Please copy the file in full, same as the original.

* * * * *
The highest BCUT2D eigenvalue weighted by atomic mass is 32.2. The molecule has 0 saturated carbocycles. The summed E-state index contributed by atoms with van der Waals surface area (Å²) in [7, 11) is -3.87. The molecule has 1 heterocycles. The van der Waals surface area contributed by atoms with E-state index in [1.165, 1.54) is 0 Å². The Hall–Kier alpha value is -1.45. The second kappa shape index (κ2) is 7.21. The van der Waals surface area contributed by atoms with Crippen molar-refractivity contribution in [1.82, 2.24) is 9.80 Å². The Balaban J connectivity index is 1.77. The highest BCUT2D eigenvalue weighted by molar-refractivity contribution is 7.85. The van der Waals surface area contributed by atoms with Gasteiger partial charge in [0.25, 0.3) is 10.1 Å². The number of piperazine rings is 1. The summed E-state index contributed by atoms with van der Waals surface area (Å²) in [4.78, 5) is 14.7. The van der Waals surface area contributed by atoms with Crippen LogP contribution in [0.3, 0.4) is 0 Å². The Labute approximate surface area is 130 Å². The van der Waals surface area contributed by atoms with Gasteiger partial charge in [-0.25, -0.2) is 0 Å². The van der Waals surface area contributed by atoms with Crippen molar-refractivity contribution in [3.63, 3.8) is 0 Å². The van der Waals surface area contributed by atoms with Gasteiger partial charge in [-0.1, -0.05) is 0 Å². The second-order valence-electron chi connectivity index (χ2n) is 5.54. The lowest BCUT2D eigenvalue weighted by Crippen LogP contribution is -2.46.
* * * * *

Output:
The highest BCUT2D eigenvalue weighted by atomic mass is 32.2. The molecule has 0 saturated carbocycles. The summed E-state index contributed by atoms with van der Waals surface area (Å²) in [7, 11) is -3.87. The molecule has 1 heterocycles. The van der Waals surface area contributed by atoms with E-state index in [1.165, 1.54) is 0 Å². The Hall–Kier alpha value is -1.45. The second kappa shape index (κ2) is 7.21. The van der Waals surface area contributed by atoms with Crippen molar-refractivity contribution in [1.82, 2.24) is 9.80 Å². The Balaban J connectivity index is 1.77. The highest BCUT2D eigenvalue weighted by molar-refractivity contribution is 7.85. The van der Waals surface area contributed by atoms with Gasteiger partial charge in [0.25, 0.3) is 10.1 Å². The number of piperazine rings is 1. The summed E-state index contributed by atoms with van der Waals surface area (Å²) in [4.78, 5) is 14.7. The van der Waals surface area contributed by atoms with Crippen LogP contribution in [0.3, 0.4) is 0 Å². The Labute approximate surface area is 130 Å². The van der Waals surface area contributed by atoms with Gasteiger partial charge in [-0.25, -0.2) is 0 Å². The van der Waals surface area contributed by atoms with Crippen molar-refractivity contribution in [3.63, 3.8) is 0 Å². The van der Waals surface area contributed by atoms with Gasteiger partial charge in [-0.1, -0.05) is 0 Å². The second-order valence-electron chi connectivity index (χ2n) is 5.54. The lowest BCUT2D eigenvalue weighted by Crippen LogP contribution is -2.46.